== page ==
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Willie FosterWillie Foster, Photo courtesy of www.deltaboogie.com

Major Works

  • Just Messin' Around
  • Love Everybody
  • Honey Ain't Sweet
  • Hoochie Coochie Man
  • Janie On My Mind
  • Promise Me Love
  • Goin' To St. Louis
  • My Dear Old Dad
  • Willie's Boogie

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Willie Foster: A Biography
By Jarves Austin (SHS)

Willie James Foster was born "like a rabbit" between the rows of a cotton field outside of Leland, Mississippi, on September 19, 1921.  His mother went into labor while picking cotton on the plantation where she sharecropped.  After Willie's birth she wasn't able to have any more children (delta musicians).

Photo below: Charlie Love Jacobs of the Tangents and Willie Foster 
Courtesy of Duff Durrough of the Tangents

Charlie Love Jacobs and Willie FosterAt age five he recognized he would like to play an instrument, so he bought juice harps and made a diddly bow.  At age seven he bought his first harmonica for 25 cents that he had saved from carrying water to the fields for two weeks of pay.  He became the first musician of his family.  The Fosters had little money and often he had sacks tied on his feet for shoes.  Willie Foster quit school in the fourth grade.

In 1937, Foster saw Muddy Waters perform at the Dunleith plantation, and he also remembered a visit by John Lee "Sonny Boy" Williamson. In 1938, at age 17, Foster migrated to the north to Detroit, Michigan, where he worked in factories for three years.  Then he signed up for World War II duties.  He was stationed in England and recalled his first stage appearance a performance on the harp during a talent show.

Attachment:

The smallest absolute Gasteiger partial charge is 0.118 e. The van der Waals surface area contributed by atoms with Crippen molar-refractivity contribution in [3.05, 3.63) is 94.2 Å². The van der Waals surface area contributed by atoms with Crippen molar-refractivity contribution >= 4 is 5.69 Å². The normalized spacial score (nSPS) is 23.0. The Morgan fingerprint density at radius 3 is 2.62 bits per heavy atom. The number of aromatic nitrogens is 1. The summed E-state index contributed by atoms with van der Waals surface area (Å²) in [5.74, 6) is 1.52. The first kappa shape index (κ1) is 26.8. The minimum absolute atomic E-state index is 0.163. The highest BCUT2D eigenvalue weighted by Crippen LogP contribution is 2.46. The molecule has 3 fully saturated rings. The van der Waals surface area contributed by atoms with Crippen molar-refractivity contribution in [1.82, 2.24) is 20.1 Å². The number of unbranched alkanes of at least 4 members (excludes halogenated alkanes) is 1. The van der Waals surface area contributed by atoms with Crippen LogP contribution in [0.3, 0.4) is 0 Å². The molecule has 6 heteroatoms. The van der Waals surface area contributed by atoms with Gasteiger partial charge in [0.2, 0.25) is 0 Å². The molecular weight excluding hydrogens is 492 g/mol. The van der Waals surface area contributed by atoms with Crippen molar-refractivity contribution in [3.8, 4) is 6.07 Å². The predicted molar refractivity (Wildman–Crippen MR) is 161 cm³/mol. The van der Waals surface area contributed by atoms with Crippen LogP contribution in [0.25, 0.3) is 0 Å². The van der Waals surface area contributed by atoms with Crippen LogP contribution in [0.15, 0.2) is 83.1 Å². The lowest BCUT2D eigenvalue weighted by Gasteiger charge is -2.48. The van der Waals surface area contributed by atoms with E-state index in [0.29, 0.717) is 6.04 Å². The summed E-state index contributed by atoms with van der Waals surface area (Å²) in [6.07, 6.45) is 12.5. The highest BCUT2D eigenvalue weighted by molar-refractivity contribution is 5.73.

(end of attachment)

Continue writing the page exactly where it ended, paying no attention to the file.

Jarves Austin, SHS Researcher

Once he left the service, Foster shuttled between Mississippi, Detroit, and Chicago, before he settled in St. Louis, where he formed with the 3W's.  Willie Foster, Willie Williams, and Willie Howard made up the members of the group.  In 1951, he performed for his first paying job as a musician at Green's Grocery where they played for a soda.  In 1953, Willie Foster met Muddy Waters in Chicago, where they both performed. In 1963, Foster moved back to Mississippi to care for his father, who had been in a severe car accident. He began playing area jukes in Holly Ridge, Indianola, and Greenville (deltaboogie.com)

In the 70's, when he was living in Greenville, Foster was playing regularly with James "T-Model" Ford, Asie Payton, and Frank Frost.  In the 80's he formed a new band "Rhythm and Blues Upsetters.  In 1992 he traveled to New Zealand for an extended stay with the band of Midge Mardsen.  While in New Zealand, Foster cut his foot in the ocean, an injury that caused infection that eventually led to the amputation of both legs.

Foster's first CD, At Home With The Blues was issued on the Greenville-based RMD Music label in 1993.  Two more CD's followedMy Life and I Found Joyfollowed on the Palindrome label (Living Blues.html)   In 1996 he visited the Netherlands to appear at the Blues Estafette Festivalin Utrecht, and returned to the country in 1999 for theKwadendamme Blues Festival.  In 2000, Live At Airport Grocery was released by Mempho Recordings. (Living Blues.html).

Willie Foster died of a heart attack in his sleep after a performance at a private party in Jackson, Tennessee, early on the morning of May 20, 2001.  The Willie Foster Band aka the Rhythm & Blues Upsetters performed as a tribute to the late Willie J. Foster at the Historic Princess Theater in downtown Columbus Mississippi, on Sat. May 18th 2002, a year after the 79-year-old bluesman Willie Foster died in a hotel room on Sunday, May the 20th 2001.  Foster is survived by his wife Chestrene, six children, twelve grandchildren and three great-grandchildren.  He lays at rest in Holly Ridge near his parents.